Review: 'These Shining Lives' conveys powerful, honest emotion

The Newtonite

by Maddie Griswold

Theatre Ink’s first show of the year, “These Shining Lives,” ran Thursday, Oct. 31 through Saturday, Nov. 2 in the auditorium.

Directed by seniors Mackenzie Dreese and Steven Kelly, the play, based on a true story, told the tale of Catherine Donahue, played by senior Emma Hanselman, and three other women as they worked in the fictional Radium Dial Factory in the 1920s to early 1930s.

“It’s not a fairy tale, though it starts like one. It’s not a tragedy, though it ends like one,” Hanselman says ominously at the start of the show, a massive clock behind her contrasting her small frame, with glowing numbers to match her eerie words.

The introduction from Hanselman segues into an all too typical family scenario. Tom, played by sophomore Nadav Konforty, acts as a reassuring husband as he soothes the nerves of skittish Catherine, who is interviewing for a position at the factory that day. Hanselman and Konforty play off each other with ease, providing some comic relief.

The scene changes as the focus turns to Radium Dial. Cue Charlotte, Pearl, and Frances, played by junior Aiden O’Neal, senior Hannah Gallogly and freshman Yael Soran respectively.

The so-called “ladies of Radium Dial” welcome Catherine with (mostly) open arms, but of course not without sass from the ever outspoken Charlotte. Her quips keep the dialogue moving effectively, while clear roles are quickly established within the group of women.

When Mr. Reed, played by senior Will Champion, introduces Catherine that day, he hardly realized that he was acquainting her with what would become her own tightly knit circle of friends.

As time went on, the women work tirelessly day-by-day, dipping their brushes in radium and licking the tips to form a point, striving for perfection with every luminous watch face they painted. And their friendship continued to grow.

In one euphoric, dream-like scene, the girls take a trip to Lake Michigan, laughing, boozing, and lounging out on a blanket to list the things that “shined”. This strong imagery foreshadows an occurrence to come: after years of work at the factory, they begin to notice their hands and faces glowing, a result of the radium.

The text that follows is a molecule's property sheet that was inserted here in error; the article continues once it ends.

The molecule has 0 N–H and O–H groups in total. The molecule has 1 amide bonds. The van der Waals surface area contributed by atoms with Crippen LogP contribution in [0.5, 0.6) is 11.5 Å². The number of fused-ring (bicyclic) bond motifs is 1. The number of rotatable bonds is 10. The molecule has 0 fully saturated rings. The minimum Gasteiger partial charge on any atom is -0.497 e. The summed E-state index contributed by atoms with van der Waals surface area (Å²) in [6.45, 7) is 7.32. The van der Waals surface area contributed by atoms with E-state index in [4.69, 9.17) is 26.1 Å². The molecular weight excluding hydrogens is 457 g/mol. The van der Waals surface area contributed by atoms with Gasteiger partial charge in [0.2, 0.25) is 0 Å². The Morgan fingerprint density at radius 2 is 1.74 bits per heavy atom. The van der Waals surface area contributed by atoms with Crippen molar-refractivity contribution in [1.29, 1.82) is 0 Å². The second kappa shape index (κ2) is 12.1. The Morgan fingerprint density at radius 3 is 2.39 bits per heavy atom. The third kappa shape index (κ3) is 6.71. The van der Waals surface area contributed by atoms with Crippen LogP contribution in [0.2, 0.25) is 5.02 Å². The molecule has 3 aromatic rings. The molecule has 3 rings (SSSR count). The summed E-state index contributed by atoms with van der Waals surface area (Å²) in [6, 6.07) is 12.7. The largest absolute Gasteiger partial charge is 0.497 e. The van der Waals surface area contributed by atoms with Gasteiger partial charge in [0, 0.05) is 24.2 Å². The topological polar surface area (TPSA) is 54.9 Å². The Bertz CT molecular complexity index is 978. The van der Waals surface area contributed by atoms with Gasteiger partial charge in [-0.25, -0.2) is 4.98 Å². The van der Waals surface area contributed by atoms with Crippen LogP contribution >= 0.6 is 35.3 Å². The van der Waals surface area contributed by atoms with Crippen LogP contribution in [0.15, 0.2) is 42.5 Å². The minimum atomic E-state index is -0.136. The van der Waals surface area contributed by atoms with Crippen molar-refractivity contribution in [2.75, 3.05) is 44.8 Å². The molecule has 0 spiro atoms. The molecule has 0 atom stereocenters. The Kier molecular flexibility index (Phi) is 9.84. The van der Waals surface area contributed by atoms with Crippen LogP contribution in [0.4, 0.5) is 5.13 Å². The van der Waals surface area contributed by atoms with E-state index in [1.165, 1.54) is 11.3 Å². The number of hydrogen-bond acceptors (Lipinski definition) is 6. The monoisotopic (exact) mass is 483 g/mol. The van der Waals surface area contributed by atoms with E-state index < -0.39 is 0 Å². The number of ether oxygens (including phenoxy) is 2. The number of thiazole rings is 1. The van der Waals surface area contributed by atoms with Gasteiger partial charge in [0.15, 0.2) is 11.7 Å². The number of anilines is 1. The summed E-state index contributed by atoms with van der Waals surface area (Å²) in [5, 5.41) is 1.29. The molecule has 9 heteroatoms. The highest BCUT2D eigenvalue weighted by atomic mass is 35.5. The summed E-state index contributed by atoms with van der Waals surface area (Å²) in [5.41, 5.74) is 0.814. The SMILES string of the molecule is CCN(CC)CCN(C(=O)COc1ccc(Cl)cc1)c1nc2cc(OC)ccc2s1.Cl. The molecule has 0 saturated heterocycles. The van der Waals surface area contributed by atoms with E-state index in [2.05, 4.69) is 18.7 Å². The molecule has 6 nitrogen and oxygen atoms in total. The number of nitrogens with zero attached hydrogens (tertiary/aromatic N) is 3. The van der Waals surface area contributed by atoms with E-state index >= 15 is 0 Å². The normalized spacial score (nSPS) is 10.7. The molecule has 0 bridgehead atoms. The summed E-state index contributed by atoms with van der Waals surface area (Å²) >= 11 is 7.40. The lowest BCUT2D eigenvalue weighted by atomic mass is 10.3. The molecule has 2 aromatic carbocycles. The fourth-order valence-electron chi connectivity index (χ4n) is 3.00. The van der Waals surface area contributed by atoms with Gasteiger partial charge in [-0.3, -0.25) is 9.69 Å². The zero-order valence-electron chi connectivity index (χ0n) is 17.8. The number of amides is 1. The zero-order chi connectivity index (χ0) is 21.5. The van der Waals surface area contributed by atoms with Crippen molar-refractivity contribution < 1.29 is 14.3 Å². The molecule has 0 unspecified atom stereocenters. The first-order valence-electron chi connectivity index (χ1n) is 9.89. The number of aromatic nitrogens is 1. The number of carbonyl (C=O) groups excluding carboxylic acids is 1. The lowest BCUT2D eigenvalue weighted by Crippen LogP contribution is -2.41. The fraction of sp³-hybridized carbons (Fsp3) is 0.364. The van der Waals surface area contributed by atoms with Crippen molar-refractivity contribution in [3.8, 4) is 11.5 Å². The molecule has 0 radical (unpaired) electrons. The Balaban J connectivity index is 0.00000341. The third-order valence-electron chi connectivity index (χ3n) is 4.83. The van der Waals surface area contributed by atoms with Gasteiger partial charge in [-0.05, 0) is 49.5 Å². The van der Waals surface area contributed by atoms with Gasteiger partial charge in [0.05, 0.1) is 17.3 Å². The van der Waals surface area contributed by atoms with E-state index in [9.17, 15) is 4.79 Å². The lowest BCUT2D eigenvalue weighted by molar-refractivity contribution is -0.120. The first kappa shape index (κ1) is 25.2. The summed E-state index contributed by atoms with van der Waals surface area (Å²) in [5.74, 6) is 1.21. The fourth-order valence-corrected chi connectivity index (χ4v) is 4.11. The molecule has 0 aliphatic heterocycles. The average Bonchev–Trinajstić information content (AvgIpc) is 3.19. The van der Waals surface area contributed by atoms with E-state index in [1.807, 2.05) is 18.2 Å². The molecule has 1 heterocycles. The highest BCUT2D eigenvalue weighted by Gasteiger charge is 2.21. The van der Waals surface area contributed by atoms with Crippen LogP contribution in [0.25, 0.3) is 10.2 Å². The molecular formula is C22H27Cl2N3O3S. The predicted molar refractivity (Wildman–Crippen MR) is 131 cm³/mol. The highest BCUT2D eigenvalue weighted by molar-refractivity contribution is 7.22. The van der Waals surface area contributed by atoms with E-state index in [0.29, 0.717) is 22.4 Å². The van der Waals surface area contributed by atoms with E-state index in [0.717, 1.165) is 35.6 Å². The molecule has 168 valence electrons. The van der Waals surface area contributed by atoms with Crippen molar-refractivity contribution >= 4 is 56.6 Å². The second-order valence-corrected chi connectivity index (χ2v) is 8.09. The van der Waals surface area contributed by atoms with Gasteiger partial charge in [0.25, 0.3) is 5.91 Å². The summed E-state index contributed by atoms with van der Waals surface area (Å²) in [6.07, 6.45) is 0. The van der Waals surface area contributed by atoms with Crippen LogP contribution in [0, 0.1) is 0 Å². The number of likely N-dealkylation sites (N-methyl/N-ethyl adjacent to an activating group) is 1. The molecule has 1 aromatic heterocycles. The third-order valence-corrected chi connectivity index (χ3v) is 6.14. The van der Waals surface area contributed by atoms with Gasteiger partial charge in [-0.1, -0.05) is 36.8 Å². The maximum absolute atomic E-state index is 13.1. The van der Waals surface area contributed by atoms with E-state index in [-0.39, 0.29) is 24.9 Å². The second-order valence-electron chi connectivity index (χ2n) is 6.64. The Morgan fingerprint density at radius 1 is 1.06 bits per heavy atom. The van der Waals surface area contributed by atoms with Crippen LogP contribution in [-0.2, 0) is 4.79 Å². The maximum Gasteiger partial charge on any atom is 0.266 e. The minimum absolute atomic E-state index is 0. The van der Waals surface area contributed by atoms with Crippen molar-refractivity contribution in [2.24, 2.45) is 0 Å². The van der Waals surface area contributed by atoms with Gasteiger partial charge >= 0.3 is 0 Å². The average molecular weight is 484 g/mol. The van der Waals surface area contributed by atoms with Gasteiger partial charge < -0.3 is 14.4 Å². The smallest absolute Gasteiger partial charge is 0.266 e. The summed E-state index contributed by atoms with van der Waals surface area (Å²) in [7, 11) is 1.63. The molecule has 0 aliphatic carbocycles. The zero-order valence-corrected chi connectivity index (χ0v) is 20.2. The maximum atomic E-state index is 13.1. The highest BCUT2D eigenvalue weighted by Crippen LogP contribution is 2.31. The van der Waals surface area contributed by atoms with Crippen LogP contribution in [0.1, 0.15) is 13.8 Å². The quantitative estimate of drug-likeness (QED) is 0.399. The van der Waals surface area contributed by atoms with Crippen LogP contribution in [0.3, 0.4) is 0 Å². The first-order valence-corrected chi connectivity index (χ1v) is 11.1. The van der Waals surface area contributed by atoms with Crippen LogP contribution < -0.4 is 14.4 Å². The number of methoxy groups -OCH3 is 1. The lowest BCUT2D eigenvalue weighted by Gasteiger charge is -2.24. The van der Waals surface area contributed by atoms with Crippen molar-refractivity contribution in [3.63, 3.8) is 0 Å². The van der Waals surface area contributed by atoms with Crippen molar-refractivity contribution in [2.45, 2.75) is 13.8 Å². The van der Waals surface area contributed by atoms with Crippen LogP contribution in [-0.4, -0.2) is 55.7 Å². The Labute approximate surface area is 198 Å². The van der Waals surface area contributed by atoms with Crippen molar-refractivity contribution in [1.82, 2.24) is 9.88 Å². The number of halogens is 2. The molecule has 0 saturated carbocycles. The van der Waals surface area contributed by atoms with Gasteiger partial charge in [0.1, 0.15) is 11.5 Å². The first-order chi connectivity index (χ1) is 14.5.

Soon, it becomes apparent that their bliss was short-lived.

After several years of work at Radium Dials, Catherine complains of her aches and pains to her husband, who is already overworked and exasperated from attempting to manage their twins and the house in Catherine’s absence. Passionate fights ensue, with impressive displays of emotion from Konforty that seem entirely genuine.

It all comes crashing down when Catherine and her friends finally come to terms with the reality of their situation. They are all feeling terrible, having symptoms that doctors refuse to treat or acknowledge. One by one, they are laid off from the company by Mr. Reed. Nobody has any answers as to what is going on, and it infuriates them. The remainder of the play tells the story of their search of exposing Radium Dial’s unethical treatment of their workers to the public and the courts, even while the ladies are struggling from fatal radium poisoning.

Throughout the show, the strength of the actors was conveyed in their ability to channel a wide range of emotions, but the standout moment of the night was Catherine’s powerful monologue about time and time’s power over us. The raw emotion that was held in Hanselman’s desperate plea for more time was enough to captivate the audience.

The ongoing theme of time provides a tempo for the play, carried on to the very end, creating a powerful show that brought many audience members to tears.